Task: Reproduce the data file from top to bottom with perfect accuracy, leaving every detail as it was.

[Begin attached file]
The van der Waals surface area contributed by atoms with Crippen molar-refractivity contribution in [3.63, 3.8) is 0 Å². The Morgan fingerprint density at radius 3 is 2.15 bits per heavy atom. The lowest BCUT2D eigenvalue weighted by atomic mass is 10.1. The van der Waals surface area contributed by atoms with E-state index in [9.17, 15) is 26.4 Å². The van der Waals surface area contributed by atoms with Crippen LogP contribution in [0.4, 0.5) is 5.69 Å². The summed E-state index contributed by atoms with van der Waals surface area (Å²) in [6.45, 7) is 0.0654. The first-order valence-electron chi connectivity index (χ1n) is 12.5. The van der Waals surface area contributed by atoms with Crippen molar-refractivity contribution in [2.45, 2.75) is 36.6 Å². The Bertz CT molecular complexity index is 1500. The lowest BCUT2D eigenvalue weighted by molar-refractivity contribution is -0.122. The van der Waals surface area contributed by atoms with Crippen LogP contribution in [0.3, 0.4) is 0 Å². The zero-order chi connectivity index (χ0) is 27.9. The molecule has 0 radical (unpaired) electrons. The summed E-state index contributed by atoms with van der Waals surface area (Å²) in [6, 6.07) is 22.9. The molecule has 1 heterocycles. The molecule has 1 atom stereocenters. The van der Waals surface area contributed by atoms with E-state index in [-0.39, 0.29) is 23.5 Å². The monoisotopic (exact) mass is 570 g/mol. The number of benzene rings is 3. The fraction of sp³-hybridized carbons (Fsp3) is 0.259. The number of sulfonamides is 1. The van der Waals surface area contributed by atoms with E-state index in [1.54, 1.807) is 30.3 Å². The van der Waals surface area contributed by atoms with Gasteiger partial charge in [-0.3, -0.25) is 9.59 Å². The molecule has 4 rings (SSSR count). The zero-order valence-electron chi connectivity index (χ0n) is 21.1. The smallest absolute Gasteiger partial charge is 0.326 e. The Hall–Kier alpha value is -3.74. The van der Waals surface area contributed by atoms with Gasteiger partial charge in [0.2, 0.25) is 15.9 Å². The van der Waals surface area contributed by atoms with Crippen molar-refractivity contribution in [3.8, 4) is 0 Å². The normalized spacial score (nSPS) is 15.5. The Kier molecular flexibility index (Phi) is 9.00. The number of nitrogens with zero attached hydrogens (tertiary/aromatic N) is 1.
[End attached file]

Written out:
The van der Waals surface area contributed by atoms with Crippen molar-refractivity contribution in [3.63, 3.8) is 0 Å². The Morgan fingerprint density at radius 3 is 2.15 bits per heavy atom. The lowest BCUT2D eigenvalue weighted by atomic mass is 10.1. The van der Waals surface area contributed by atoms with E-state index in [9.17, 15) is 26.4 Å². The van der Waals surface area contributed by atoms with Crippen LogP contribution in [0.4, 0.5) is 5.69 Å². The summed E-state index contributed by atoms with van der Waals surface area (Å²) in [6.45, 7) is 0.0654. The first-order valence-electron chi connectivity index (χ1n) is 12.5. The van der Waals surface area contributed by atoms with Crippen molar-refractivity contribution in [2.45, 2.75) is 36.6 Å². The Bertz CT molecular complexity index is 1500. The lowest BCUT2D eigenvalue weighted by molar-refractivity contribution is -0.122. The van der Waals surface area contributed by atoms with Crippen LogP contribution in [0.3, 0.4) is 0 Å². The zero-order chi connectivity index (χ0) is 27.9. The molecule has 0 radical (unpaired) electrons. The summed E-state index contributed by atoms with van der Waals surface area (Å²) in [6, 6.07) is 22.9. The molecule has 1 heterocycles. The molecule has 1 atom stereocenters. The van der Waals surface area contributed by atoms with E-state index in [-0.39, 0.29) is 23.5 Å². The monoisotopic (exact) mass is 570 g/mol. The number of benzene rings is 3. The fraction of sp³-hybridized carbons (Fsp3) is 0.259. The number of sulfonamides is 1. The van der Waals surface area contributed by atoms with E-state index in [1.54, 1.807) is 30.3 Å². The van der Waals surface area contributed by atoms with Gasteiger partial charge in [-0.3, -0.25) is 9.59 Å². The molecule has 4 rings (SSSR count). The zero-order valence-electron chi connectivity index (χ0n) is 21.1. The smallest absolute Gasteiger partial charge is 0.326 e. The Hall–Kier alpha value is -3.74. The van der Waals surface area contributed by atoms with Gasteiger partial charge in [0.2, 0.25) is 15.9 Å². The van der Waals surface area contributed by atoms with Crippen molar-refractivity contribution in [3.8, 4) is 0 Å². The normalized spacial score (nSPS) is 15.5. The Kier molecular flexibility index (Phi) is 9.00. The number of nitrogens with zero attached hydrogens (tertiary/aromatic N) is 1.